You can have more than one debt consolidation loan at a time, but you’ll need to follow your lender’s guidelines. Some lenders limit the number of loans you can have at one time, or how soon you can apply for a second loan after receiving the funds from the first. If you’ve had problems making your payments on time, this may also affect your eligibility. LendingClub Bank doesn’t limit the number of debt consolidation loans you can have, though members are limited to $50,000 in total loans at once.

To get an additional loan, you’ll need to qualify. Your lender can help you understand your options. Interest rates may have changed since you last applied for a debt consolidation loan. Your credit score and income will also be a factor. Getting prequalified with your lender can give you the specifics you need. Find out:

  • Your interest rate

  • What loan amount you could qualify for

  • Your monthly payment

Once you know your options, you can decide how helpful a new loan might be.

Is Consolidating Debt More Than Once a Good Idea?

If debt consolidation is helping you stick to a payment plan and manage your debt successfully, consolidating new credit card balances for a second or third time might be appealing. You’ll see the same benefits you saw with your first debt consolidation loan. And, as a bonus, you’ll know what to expect as you navigate the process. But is debt consolidation a good idea when you do it more than once? Consolidating debt more than once can be a good idea, but you may want to proceed with caution. Here’s why:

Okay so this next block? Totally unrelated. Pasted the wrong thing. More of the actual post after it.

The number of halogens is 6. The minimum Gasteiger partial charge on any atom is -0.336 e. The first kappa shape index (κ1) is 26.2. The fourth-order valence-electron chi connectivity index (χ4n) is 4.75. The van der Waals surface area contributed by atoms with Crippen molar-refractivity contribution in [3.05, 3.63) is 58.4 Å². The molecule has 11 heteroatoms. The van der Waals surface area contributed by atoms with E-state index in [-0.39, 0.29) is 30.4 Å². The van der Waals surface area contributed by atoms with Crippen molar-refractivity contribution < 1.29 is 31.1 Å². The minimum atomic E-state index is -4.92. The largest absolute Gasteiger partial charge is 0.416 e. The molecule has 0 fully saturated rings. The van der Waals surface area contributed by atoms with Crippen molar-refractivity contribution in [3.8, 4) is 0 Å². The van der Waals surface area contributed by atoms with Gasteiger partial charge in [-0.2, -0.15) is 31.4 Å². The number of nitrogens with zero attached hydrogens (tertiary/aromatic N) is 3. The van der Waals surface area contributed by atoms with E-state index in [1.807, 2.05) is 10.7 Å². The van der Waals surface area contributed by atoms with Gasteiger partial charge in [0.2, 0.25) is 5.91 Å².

Debt consolidation can clear the decks for additional credit card debt.

Say you’ve refinanced $10,000 in credit card debt to a debt consolidation loan. That freed up the credit lines on your cards, allowing you to accumulate another $10,000 in credit card balances. While consolidating those new credit card balances into another loan would make them more manageable, your debt isn’t decreasing; it’s growing.

Debt consolidation doesn’t automatically lead to a new round of credit card debt, of course, but it has the potential to open the door to new debt if you aren’t careful.

Debt consolidation won’t resolve underlying money issues.

Moving your revolving credit card balances to a fixed-rate loan can help you reset your finances. But it won’t solve any underlying problems that may be causing you to over-use credit. If monthly payments are a struggle–on credit card balances or a combined debt consolidation–you may be at risk for falling behind and damaging your credit. Consider retracing your steps to see where you can eliminate spending, meet your monthly expenses, boost your income, and resist using credit going forward.

The Bottom Line

Debt consolidation isn’t an unlimited resource. Eventually, if you’ve run up too much debt or are stretched too thin, your access to new funds may be limited. Working with your lender can help you understand your options, given current interest rates, your credit profile, and the new debt you’ve added since your last loan approval.

Does debt consolidation work the second time around? The answer may depend on how you use it–not just how often. Debt consolidation should advance your financial goals. A second (or third) debt consolidation can simplify your finances, boost your credit, and improve your financial health by helping you make on-time payments, lowering your interest costs, and steadily reducing your debt.If it’s moving you toward these goals, a new debt consolidation personal loan could be worth considering.